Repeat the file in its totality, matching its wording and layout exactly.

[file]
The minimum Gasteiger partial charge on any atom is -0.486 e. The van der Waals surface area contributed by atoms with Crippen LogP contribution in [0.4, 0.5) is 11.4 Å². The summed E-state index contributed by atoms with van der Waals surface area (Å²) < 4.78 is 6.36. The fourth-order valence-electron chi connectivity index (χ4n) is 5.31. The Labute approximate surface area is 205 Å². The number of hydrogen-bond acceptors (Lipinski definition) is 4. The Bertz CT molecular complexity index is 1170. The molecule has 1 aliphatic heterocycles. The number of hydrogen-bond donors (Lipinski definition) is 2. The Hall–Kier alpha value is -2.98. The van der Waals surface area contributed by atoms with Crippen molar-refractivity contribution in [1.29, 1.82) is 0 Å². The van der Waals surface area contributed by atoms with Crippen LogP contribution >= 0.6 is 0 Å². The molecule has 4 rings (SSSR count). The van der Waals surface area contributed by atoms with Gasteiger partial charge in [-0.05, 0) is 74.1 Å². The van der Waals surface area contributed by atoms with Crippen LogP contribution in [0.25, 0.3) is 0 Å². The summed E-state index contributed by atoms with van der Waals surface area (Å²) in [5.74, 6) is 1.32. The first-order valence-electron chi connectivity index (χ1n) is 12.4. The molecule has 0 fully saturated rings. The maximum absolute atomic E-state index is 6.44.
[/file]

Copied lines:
The minimum Gasteiger partial charge on any atom is -0.486 e. The van der Waals surface area contributed by atoms with Crippen LogP contribution in [0.4, 0.5) is 11.4 Å². The summed E-state index contributed by atoms with van der Waals surface area (Å²) < 4.78 is 6.36. The fourth-order valence-electron chi connectivity index (χ4n) is 5.31. The Labute approximate surface area is 205 Å². The number of hydrogen-bond acceptors (Lipinski definition) is 4. The Bertz CT molecular complexity index is 1170. The molecule has 1 aliphatic heterocycles. The number of hydrogen-bond donors (Lipinski definition) is 2. The Hall–Kier alpha value is -2.98. The van der Waals surface area contributed by atoms with Crippen molar-refractivity contribution in [1.29, 1.82) is 0 Å². The van der Waals surface area contributed by atoms with Crippen LogP contribution >= 0.6 is 0 Å². The molecule has 4 rings (SSSR count). The van der Waals surface area contributed by atoms with Gasteiger partial charge in [-0.05, 0) is 74.1 Å². The van der Waals surface area contributed by atoms with Crippen LogP contribution in [0.25, 0.3) is 0 Å². The summed E-state index contributed by atoms with van der Waals surface area (Å²) in [5.74, 6) is 1.32. The first-order valence-electron chi connectivity index (χ1n) is 12.4. The molecule has 0 fully saturated rings. The maximum absolute atomic E-state index is 6.44.